Sixty-two years ago today, the film The Wasp Woman premiered. Specifically designed to scare teenagers at drive-in movies, Susan Cabot did a great job. You have to see this movie.
Title: The Wasp Woman
Directed by: Roger Corman, Jack Hill
Produced by: Roger Corman
Screenplay by: Leo Gordon
Story by: Kinta Zertuche
Starring: Susan Cabot, Fred Eisley, Barboura Morris
Music by: Fred Katz
Cinematography: Harry Neumann
Edited by: Carlo Lodato
Production Company: The Filmgroup
Distributed by: Allied Artists Pictures Corporation
Release date: October 30, 1959 (United States)
Running time: 73 minutes
Country: United States
In Hill’s prologue, a scientist, Dr. Eric Zinthrop (Michael Mark), is fired from his job at a honey farm for experimenting with wasps.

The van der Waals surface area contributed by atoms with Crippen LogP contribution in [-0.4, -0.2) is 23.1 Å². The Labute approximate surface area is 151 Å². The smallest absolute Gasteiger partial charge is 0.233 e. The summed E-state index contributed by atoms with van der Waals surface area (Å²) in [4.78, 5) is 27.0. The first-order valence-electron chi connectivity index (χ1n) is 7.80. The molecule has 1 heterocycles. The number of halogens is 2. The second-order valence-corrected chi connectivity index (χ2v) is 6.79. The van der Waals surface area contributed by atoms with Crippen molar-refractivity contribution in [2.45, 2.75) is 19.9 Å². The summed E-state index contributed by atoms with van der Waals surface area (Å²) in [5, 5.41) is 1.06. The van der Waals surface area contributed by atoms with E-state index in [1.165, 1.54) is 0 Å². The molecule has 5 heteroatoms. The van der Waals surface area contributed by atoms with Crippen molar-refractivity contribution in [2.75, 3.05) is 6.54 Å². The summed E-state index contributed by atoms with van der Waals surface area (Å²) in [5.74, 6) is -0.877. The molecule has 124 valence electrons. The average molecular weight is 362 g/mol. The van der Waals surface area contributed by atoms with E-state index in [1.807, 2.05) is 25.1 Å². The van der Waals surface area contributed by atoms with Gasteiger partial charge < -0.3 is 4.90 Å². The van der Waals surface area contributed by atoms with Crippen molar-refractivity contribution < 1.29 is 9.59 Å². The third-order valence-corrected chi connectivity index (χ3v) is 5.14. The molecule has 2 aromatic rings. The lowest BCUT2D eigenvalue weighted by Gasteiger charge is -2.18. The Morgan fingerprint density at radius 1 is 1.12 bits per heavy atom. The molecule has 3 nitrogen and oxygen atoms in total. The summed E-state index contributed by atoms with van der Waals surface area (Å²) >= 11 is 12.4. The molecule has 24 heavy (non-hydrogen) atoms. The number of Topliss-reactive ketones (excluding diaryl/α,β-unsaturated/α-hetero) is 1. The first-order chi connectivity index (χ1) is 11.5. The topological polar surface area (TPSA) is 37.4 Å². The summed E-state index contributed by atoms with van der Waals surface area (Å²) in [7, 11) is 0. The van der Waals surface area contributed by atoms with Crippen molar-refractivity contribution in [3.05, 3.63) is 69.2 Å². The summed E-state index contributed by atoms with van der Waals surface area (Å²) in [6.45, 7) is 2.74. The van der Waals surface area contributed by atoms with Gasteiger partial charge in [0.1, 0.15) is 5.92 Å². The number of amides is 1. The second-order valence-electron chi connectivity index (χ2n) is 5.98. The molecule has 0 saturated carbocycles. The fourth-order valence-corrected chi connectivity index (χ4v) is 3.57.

The founder and owner of a large cosmetics company, Janice Starlin (Susan Cabot), is disturbed when her firm’s sales begin to drop after it becomes apparent to her customer base that she is aging. Zinthrop has been able to extract enzymes from the royal jelly of the queen wasp that can reverse the aging process. Janice agrees to fund further research, at great cost, provided she can serve as his human subject. Displeased with the slowness of the results, she breaks into the scientist’s laboratory after hours and injects herself with extra doses of the formula. Zinthrop becomes aware that some of the test creatures are becoming violent and goes to warn Janice, but before he can reach anyone, he gets into a car accident. He is thus temporarily missing and Janice goes through great trouble to find him, eventually taking over his care.
Janice continues her clandestine use of the serum and sheds 20 years in a single weekend, but soon discovers that she is periodically transformed into a murderous, wasp-like creature. Eventually, Zinthrop throws a jar of carbolic acid at her face, and another character, using a chair, pushes her out of a high window, the impact killing her.